New study out on maternal hypertensive pregnancy disorders and risk of mental disorders in children

A new study by Marius Lahti-Pulkkinen and others was recently published in the American Heart Association journal Hypertension.  Quoting the press release:


“A Finnish study of 4,743 mother-child pairs found associations between hypertensive pregnancy disorders – including chronic hypertension (high blood pressure), gestational hypertension, preeclampsia and eclampsia – and childhood mental disorders. Preeclampsia is a common pregnancy complication often characterized by high blood pressure and protein in the urine, which indicates damage to other organs including the liver and kidneys. Eclampsia is a severe complication of preeclampsia in which high blood pressure during pregnancy results in seizures.”

Maternal preeclampsia and its severity were associated with an increase in the risk of any childhood mental disorder and psychological development and behavioral and emotional disorders in the offspring.


“While previous studies have shown significant effects of preeclampsia on ADHD, autism spectrum disorder and schizophrenia in the offspring, a novel aspect of our findings was that the predisposing effects of maternal preeclampsia extended to any childhood mental disorder in the offspring.”

“The findings emphasize the need for preventive interventions and treatments for maternal hypertensive disorders, since such interventions have the potential to benefit both the well-being of the expectant mother and her offspring [and] shed important new light on the etiology of childhood mental disorders. This information may help in targeting preventive interventions and support for families at risk, and aid clinicians in understanding issues and the underlying causes of childhood mental disorders.”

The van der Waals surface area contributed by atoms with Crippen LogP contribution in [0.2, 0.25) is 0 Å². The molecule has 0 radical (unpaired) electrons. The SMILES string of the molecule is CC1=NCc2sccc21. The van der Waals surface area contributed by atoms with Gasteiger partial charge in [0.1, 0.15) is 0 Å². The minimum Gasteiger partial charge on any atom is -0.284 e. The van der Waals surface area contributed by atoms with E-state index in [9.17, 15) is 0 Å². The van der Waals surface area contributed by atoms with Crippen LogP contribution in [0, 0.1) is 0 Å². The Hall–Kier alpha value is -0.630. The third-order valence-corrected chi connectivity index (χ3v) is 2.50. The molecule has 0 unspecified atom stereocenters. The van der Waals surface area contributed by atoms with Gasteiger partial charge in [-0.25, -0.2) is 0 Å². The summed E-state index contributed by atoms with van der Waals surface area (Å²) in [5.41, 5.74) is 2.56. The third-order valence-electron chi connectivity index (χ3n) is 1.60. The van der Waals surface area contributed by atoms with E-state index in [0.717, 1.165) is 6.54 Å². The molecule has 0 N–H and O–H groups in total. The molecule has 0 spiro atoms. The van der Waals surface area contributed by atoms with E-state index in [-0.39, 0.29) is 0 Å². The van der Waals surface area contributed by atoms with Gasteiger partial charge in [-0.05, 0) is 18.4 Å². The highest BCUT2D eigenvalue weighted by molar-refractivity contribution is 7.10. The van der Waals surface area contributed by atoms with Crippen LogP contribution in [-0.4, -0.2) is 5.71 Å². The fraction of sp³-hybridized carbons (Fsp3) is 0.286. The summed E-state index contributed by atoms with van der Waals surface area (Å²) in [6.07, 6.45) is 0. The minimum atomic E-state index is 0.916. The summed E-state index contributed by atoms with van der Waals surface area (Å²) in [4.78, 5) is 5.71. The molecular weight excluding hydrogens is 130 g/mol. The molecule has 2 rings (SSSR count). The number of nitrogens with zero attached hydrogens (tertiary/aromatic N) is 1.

Read the full press release here!

New study: Chronic inflammation in pregnancy associated with delays in child neurodevelopment

In a study published in Biological psychiatry, Girchenko and others report that the children of mothers with higher levels of inflammation during pregnancy had a higher risk of child neurodevelopmental delay.

Additionally, maternal inflammation mediated the effects of prenatal environmental adversity on child neurodevelopmental delay.

The full press release is available here.

Obesity – risky for the mother, and for the child?

Obesity and overweight are increasing at an alarming rate, and more and more women are entering pregnancy with obesity. Not only related to physical health, maternal early pregnancy overweight and obesity are also associated with consistently higher levels of depressive symptoms throughout and after pregnancy, as shown by psychologist Satu Kumpulainen, who is about to defend her PhD this month.